1. How do you spend your time outside of Tearfund?

While my work at Tearfund keeps me fairly busy, I enjoy catching up with friends and family around New Zealand when I get the chance. My wife and I are also pretty involved in our local church, The Auckland Baptist Tabernacle, where I’m on a music team, a trust board and I deliver sermons from time to time. Outside that I like to read and walk our Huntaway, Zoe, around Cornwall Park, or on any of the fantastic Auckland beaches.

2. What’s your favourite Bible verse?

Not so much a verse perhaps, but a story I really like is where the apostle Paul - in Acts 27 - is being ship wrecked on Malta. Despite being a prisoner, Paul stands up before his fellow prisoners, the sailors and the soldiers and tells them, “…keep up your courage, for I have faith in God it will happen just as he told me. Nevertheless, we must run aground on some Island”. I love this. There is Paul, having heard from God, providing courage and leadership to a stricken crew, despite knowing full well they are about to be shipwrecked. Such faith, that God will come through despite the impending hardship. Also, such awareness of the needs around him and a willingness to rise above it and minister – even from the position of a prisoner.

3. What’s something you’ve done that makes you feel really proud?

Together, with colleagues at Tearfund, we recently worked very closely with a family based trust in New Zealand to super charge our work protecting women, boys and girls in Southeast Asia from modern slavery. They, and we, are passionate about the prosecution work against traffickers that Tearfund is involved in, and we are all eager to see this funded at the size needed to turn the issue around. We will launch this initiative later in August in the Waikato among a select group of people capable of joining this work and making a real difference. Already we’ve seen hundreds of lives transformed, we now want to see thousands transformed across the region.

4. If you could witness any event from the past, present or future, what would it be and why?

On my father’s side of the family, my great-great-great-great grandmother was the daughter of a Māori chief in the Waikato, who married a Scottish flax trader and settled in Port Waikato in 1830. I’d love to meet them both, experience Aotearoa at the time, and gain some perspective on the challenges we all face today in New Zealand’s continuing journey of better bi-cultural relations and understanding in this beautiful land.

5. Who are your heroes?

While I love the work of Clapham Sect in halting the slave trade from the UK, I particularly admire a little known work of British shipping agent, Edmund Dene More, who exposed the enormous scale of abuse and slavery taking place in the Congo under the cover of the Belgian King. Edmund dug into freight records and unearthed an elaborate cover up that saw rubber and ivory coming one way, to Antwerp in Belgium, while arms and soldiers - rather than payments – were being freighted back. It just goes to show that heroes come in all shapes and sizes, and desk clerks are no exception!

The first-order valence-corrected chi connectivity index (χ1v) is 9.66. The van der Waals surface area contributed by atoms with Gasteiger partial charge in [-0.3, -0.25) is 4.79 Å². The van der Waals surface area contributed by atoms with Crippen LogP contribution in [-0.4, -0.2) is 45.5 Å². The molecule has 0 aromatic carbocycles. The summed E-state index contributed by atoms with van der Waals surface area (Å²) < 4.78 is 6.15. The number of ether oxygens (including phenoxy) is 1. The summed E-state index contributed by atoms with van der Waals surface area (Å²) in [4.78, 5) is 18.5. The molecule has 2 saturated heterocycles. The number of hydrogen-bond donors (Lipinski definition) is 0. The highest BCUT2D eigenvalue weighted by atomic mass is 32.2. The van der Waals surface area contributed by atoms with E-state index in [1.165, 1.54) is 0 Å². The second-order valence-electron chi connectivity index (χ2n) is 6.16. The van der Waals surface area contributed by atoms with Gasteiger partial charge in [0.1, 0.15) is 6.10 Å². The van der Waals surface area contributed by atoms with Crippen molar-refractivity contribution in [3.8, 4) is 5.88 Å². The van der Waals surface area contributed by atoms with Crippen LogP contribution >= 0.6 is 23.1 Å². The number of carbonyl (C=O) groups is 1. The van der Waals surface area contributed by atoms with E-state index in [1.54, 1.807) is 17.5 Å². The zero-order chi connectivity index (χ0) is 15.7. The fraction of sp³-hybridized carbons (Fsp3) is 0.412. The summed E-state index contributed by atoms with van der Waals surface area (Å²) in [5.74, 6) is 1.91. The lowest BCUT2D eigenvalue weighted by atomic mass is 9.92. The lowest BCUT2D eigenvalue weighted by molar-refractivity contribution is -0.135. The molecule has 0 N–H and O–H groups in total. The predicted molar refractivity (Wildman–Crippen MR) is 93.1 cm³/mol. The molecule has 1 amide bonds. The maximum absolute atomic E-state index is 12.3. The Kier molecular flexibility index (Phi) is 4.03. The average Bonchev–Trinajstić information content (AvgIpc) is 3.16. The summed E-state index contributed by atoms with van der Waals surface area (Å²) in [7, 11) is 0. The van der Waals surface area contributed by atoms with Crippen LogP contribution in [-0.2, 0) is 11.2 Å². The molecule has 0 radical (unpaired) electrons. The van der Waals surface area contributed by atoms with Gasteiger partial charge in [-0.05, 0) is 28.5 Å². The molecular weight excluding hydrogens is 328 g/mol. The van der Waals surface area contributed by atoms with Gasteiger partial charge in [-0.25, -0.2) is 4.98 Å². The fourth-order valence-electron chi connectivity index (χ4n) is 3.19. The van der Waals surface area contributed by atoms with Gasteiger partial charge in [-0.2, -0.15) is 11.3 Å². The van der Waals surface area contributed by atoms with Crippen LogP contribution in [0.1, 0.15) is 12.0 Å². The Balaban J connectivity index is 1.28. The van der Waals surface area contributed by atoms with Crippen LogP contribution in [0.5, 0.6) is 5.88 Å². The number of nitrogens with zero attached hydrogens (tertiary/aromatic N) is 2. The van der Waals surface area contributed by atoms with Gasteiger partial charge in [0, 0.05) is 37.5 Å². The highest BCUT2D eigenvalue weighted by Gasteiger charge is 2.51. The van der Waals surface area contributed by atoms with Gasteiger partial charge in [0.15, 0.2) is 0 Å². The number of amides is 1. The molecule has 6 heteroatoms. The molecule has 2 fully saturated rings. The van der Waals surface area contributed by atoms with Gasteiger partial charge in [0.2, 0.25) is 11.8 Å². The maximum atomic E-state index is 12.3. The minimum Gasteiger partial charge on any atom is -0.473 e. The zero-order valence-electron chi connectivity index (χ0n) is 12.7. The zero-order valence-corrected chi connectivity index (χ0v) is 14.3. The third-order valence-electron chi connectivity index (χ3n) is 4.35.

6. What are you most grateful for?

I am particularly grateful for my partner in this adventure of life. My wife Himali is a GP, a writer, a gardener, a bee keeper. She travels with me from time to time and we enjoy exploring this fascinating world together when we get the opportunity.

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7. What is it about Tearfund that made you want to work here?

Tearfund’s mandate as the relief arm of the protestant evangelical church world-wide was particularly attractive to me. Christ’s church is tasked with taking care of the poor – scripture has over 2,000 references to the poor, wealth, injustice etc – and I love thinking that the church is in a much better position to practically attend to this, because of the work of Tearfund. For me, faith is as practical as it is relational or theoretical. Those elements were not divisible in Jesus’ ministry and neither should they be in ours.

8. Within Tearfund’s work, what do you care most about and why?

One shouldn’t have favourites! However I do love Tearfund’s efforts to help families elevate their incomes through agriculture. It’s slow, steady work, but it provides a proven route out of poverty and dependency. It also enables farming communities who work in cooperatives to build strong bonds, enables ministry over time into these communities and strengthens peace, security, prosperity and dignity. There is a reason so many of Jesus’ stories involve things that grow – think mustard seeds and fig trees. God really is a gardener and so should we be.

9. What’s your favourite thing about your job?

I love the connections across the church, both here in NZ and abroad. There is a rich tapestry of work that God is undertaking and I have the immense privilege of touching on so many elements of this.

10. What does ‘Faith in Action’ mean to you?